Cookies: HTTP, or browser, cookies are small bits of information a website sends and stores on a user's browser. This information is sent back to the server every time the user visits the website again, to alert the server of that user's previous activity. Cookies are used in eCommerce for ad targeting, dynamic website content based on user signals, and saving shopping carts (also known as persisting the shopping cart).
Example: Sean visits Overstock.com to do some Holiday shopping. He spends an hour adding items to his cart for everyone on his list – but then accidentally closes out of the browser. Rather than having to repeat his selection process, Overstock saves his items (usually for at least 7 days) so he can complete the transaction easily the next time he visits.
Discount Code: Also known as a promo code, discount codes are short alphanumerical values which allow a user to access an otherwise hidden discount.
Example: Bath and Body Works sends an email to their subscriber database, offering 15% off all purchases made that day with the promo code "15OFF2DAY". Users enter the code at checkout, and see the discount reflected before finalizing the purchase.
Impression: Any time a particular item, ad, or image is displayed to a user.
Example: This page on Target.com has two banner ads, and 6 text ads. Every time the page is loaded, 8 ad impressions are delivered.
mCommerce: As mobile internet usage continues to grow, mobile commerce has naturally followed. According to Internet Retailer, mCommerce sales reached nearly $25 billion in 2012 – an 81% increase YOY. On top of that, mCommerce conversions jumped 30% from the 2011 to 2012 Holiday seasons.
Example: Sarah is looking to purchase a tablet, but doesn't have time to spend walking through a Best Buy store. Instead, she browses listings on BestBuy.com, Amazon and eBay from her smartphone – and makes a decision based on other user reviews, price comparisons, and interactive product demos.
Merchant Account: An online bank account which accepts credit card payments, AKA where payments made to an eCommerce store are submitted.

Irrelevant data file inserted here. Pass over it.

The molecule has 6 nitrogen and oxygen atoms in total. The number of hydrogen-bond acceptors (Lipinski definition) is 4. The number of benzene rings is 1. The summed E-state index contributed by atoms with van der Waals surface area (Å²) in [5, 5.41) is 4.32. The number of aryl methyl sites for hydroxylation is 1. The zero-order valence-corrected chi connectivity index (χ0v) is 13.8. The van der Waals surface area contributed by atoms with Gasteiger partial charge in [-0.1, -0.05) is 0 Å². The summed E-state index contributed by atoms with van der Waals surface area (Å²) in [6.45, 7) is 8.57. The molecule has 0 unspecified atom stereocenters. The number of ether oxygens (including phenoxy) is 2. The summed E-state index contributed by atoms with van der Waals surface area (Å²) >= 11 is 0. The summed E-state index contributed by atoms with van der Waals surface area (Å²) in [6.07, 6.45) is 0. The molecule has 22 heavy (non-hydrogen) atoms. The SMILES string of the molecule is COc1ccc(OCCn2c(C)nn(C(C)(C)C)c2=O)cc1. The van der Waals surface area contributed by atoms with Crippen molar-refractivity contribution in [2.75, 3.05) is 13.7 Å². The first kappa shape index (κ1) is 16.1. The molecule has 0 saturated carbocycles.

Example: When Nora purchases a denim jacket from Forever21, the credit card payment is sent to Forever21's online merchant account.
Order Tracking: The process in which a customer views the progress of their order leading up to delivery. This is generally orchestrated using a tracking code provided when a purchase is completed.
Example: Patrick orders several nutritional supplements from GNC.com. In his confirmation email, Patrick receives a tracking number which he can enter on the GNC website to stay updated on when his order will arrive.
Pageviews: The total number of times a page on your site is loaded.
Example: Maria is interested in purchasing a trampoline for her backyard. She browses multiple online stores, and views the same page on your site 3 times. This accounts for 3 pageviews, even though they were all generated by the same user.
Third Party Payment Processor: The alternative to Merchant Accounts – some eCommerce platforms can accept payment through providers like PayPal.
Example: When you purchase an item from eBay, that payment is submitted to the seller's PayPal account rather than their personal bank account.
Unique Users: Often shortened to "uniques", unique users are the total number of individuals who visit your site.
Example: Costco.com gets 3.5M pageviews per month, but only has 1M unique users. This means each user is viewing an average of 3.5 pages.
Did I miss any that you're still not clear on? Drop me a line in the comments below - perhaps a Key Terms Round 2 is in order? Let me know!